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Discussion Starter · #1 · (Edited)
I just compiled a list of items needed for modifying diecast or building plastic kits. It not only lists the items but the uses for them as well and some recommendations.
I know you may have most of these but just in case as a refresher or for beginners. Believe me this may help in lessening problems during your projects. (I know some of these have been mentioned previously but I put these together because they all come hand in hand and to compliment other sources.)

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Small desk trash can- Getting up every once in a while to throw masking tape away gets old much less reaching under the table to throw your trash away. I have found that any thing you can do to make the job easier even if it takes longer your should do it, because in building/modifying diecast or plastic kits your going to do it many times. If you go this way get used to collecting small trash bags for these little helpers.

Dremel kit- Cut diecast.

Exacto knife- Of some sort. Rubber grips are nice.(most used tool)

Cork board- Is recommended to be used as a knife holder and as your primary workstation to work with and to drop paint glue and any other material accidentally during modification/building. I recommend finding a large board usually approx the size of a 18 inch monitor will do the trick.

Cup of Q-tips-Perfect for polishing or waxing those hard to reach places.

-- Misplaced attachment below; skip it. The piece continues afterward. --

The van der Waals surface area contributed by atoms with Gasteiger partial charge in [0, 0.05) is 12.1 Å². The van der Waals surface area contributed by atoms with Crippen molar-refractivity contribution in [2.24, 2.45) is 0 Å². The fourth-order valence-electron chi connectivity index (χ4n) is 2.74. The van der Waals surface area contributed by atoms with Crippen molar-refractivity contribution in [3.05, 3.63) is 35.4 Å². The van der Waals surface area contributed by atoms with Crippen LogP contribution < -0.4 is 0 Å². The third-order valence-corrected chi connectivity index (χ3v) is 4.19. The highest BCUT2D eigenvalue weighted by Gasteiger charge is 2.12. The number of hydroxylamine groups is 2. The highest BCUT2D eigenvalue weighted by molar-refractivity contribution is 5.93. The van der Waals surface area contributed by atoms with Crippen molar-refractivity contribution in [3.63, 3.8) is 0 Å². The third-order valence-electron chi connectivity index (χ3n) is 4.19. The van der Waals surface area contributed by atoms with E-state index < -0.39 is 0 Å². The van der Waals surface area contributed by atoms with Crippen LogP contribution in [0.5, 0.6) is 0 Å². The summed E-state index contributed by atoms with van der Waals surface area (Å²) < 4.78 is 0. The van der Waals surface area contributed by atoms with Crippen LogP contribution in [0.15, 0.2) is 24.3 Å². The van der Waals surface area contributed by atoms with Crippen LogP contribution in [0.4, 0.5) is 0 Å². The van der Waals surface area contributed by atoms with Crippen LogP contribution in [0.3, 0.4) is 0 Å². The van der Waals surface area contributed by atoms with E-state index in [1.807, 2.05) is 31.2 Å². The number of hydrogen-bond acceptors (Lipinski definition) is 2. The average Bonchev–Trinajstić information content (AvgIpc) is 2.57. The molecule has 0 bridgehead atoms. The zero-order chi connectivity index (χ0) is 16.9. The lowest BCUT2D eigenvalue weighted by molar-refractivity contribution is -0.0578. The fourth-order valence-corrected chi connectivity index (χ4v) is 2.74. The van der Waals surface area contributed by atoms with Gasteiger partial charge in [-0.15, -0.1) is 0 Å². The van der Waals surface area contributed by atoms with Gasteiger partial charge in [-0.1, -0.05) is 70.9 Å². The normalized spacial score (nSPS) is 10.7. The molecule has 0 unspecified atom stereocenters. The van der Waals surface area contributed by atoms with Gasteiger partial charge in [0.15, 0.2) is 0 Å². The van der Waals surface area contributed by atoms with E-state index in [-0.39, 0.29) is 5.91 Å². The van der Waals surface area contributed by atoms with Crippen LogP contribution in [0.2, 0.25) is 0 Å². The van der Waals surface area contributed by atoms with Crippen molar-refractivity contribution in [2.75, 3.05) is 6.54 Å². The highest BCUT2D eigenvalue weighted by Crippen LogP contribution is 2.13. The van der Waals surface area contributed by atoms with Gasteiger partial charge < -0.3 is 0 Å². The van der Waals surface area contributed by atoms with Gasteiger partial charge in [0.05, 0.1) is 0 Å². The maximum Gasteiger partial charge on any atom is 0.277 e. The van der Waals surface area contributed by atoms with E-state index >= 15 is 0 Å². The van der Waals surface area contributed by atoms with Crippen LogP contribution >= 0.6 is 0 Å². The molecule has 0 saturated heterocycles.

Sprue cutter- For carefully detaching parts from their trees, when working with windows I recommend using an exacto knife.

Pliers- Just in case your paint bottle gets hard to open because of dried paint.

Brushes-At least one thin glue brush, wide painting brushes and a large duster brush (for dusting excess flocking) Artists brushes work best, the fine the bristles the better.

Elmer's glue or window cement/maker- perfect for windows bc excess glue can be wiped off with warm wet towel.

Plastic cement and or super glues-I recommend Tenax highly, super glue is very nice as well for some applications, faller expert is good (but does not dry as fast I would like), and Tamiya plastic cement thin (but this glue is not nearly as good as Tenax) I would recommend Faller plastic cement but this glue takes a long time to dry other than that its fine.

Sand paper- Need 600-3500 grit range recommended.

Detail paint- Including the basics such as chrome silver, flat black, and flat white and so on.

Wooden dowel rods- For painting in conjunction with mounting tape (coat hangers can also be used but are hard to get good contact with mounting tape.

Mounting tape- Used to mount plastic parts.

Masking tape- 40mm Tamiya tape is highly recommended and has never failed me when used properly. Since Tamiya tape is expensive you can use a less expensive tape to cover the parts further from the masked section. Also I hear that Gladlock press and seal plastic works very well as a masking tape and leaves no residue behind. (Tip: pre-cut piece of tape on hand at the edge of your workbench closest to you just in case you need it to tape something down i.e. mirrors, body panels engine parts waiting to dry and so on.)